Thought Leadership

U.S. Department of Education Ends Title IX Cross-Examination Requirement

September 3, 2021 Advisory

On Aug. 24, 2021, the U.S. Department of Education’s Office of Civil Rights issued guidance announcing that it will not enforce a key portion of the regulations concerning Title IX of the Education Amendments of 1972 that went into effect on Aug.14, 2020.

This guidance follows a recently issued decision by a federal district court in Massachusetts in Victim Rights Law Center et al. v. Cardona, No. 1:20-cv-11104, 2021 WL 3185743 (D. Mass. July 28, 2021) which found it to be arbitrary and capricious, and in violation of the Administrative Procedure Act, to limit the testimony of witnesses in a Title IX hearing on the basis that they have not subjected themselves to cross-examination in a live hearing. Section 106.45(b)(6)(i) of the amended Title IX regulations issued last year, and recently vacated and remanded by the court, required post-secondary institutions that receive federal student aid to incorporate cross-examinations of testifying parties and witnesses in a live hearing as part of the adjudication of Title IX sexual harassment claims that fall within the institution’s jurisdiction. The district court entered an order vacating nationwide the portion of the rule that the court found to be unlawful. Prior to the court’s action, decision-makers were prohibited under the regulations from considering any information or statements provided by individuals who did not subject themselves to cross-examination during the live hearing.

In response to the vacated provision, the Department of Education has announced that it will not enforce the contested provision of Section 106.45(b)(6)(i), thereby clearing the way for decision-makers to consider information provided by absent or non-cross-examined parties or witnesses. This new U.S. Department of Education Guidance is effective immediately and only applies to postsecondary schools.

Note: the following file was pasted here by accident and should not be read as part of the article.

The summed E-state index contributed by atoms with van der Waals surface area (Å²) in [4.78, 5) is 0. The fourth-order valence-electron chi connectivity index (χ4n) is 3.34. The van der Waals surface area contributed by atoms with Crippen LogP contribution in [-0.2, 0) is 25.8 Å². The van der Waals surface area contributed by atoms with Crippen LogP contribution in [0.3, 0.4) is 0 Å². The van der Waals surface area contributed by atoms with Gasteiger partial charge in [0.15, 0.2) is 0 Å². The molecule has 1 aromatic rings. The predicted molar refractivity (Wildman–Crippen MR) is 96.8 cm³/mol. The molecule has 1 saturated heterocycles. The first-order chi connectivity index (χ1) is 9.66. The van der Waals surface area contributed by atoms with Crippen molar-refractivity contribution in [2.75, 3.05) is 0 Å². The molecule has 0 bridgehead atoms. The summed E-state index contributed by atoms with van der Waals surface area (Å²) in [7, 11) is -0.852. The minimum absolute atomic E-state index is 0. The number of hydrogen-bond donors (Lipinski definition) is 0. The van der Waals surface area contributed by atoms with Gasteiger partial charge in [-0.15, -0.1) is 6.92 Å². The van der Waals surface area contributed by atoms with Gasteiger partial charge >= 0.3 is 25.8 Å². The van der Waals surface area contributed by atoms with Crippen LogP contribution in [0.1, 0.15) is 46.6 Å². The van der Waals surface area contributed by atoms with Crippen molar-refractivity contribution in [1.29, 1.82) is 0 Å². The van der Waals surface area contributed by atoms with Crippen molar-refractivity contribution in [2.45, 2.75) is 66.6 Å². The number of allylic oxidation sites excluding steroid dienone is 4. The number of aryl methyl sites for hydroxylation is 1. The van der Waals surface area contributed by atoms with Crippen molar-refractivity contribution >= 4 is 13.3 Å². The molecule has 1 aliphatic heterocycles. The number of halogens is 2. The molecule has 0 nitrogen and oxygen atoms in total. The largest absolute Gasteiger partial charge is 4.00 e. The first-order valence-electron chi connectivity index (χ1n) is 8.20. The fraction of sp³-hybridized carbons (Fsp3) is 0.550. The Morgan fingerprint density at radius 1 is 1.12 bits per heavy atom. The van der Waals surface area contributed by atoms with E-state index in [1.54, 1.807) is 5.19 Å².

What impact will this have on live hearings?

The Department of Education is clear that all other provisions of Section 106.45(b)(i) remain in effect. This means that the Title IX grievance process must provide for a live hearing, the decision-maker(s) must permit each party’s advisor to ask other parties and witnesses all relevant questions, and the rules about relevancy still apply. The only provision of this section that the Department of Education will no longer enforce is the statement that reads, “If a party or witness does not submit to cross-examination at the live hearing, the decision-maker(s) must not rely on any statement of that party or witness in reaching a determination regarding responsibility.”

Going forward, decision-maker(s) may now consider relevant information provided by absent or non-cross-examined parties or witnesses, such as:

  • statements made during the investigation;
  • emails or text exchanges between the parties leading up to the alleged act;
  • statements about the alleged act that satisfy the relevance rules; and
  • police reports, Sexual Assault Nurse Examiner documents, medical reports and other documents.

Institutions of higher education are encouraged to review their Title IX policies and procedures to ensure they are aligned with the new guidance.

Further guidance regarding the Title IX regulations can also be expected in the near future. The Office of Civil Rights announced in April 2021 that it is undertaking a comprehensive review of the U.S. Department of Education’s existing Title IX regulations, orders, guidance, policies and other similar agency actions to fulfill the policy set out in President Biden’s Executive Order, dated March 8, 2021, on Guaranteeing an Educational Environment Free From Discrimination on the Basis of Sex, Including Sexual Orientation or Gender Identity. Following this announcement, the Department issued a notice of interpretation to confirm Title IX protects students from discrimination based on sexual orientation and gender identity. A notice of proposed rulemaking to amend the Department’s Title IX regulations is expected.

Armstrong Teasdale’s Higher Education industry team is actively monitoring and providing updates regarding new guidance from the U.S. Department of Education and Office of Civil Rights on Title IX. If you have any questions, please contact your regular Armstrong Teasdale lawyer or one of the authors listed below.

Michelle Lewis also contributed to this advisory.

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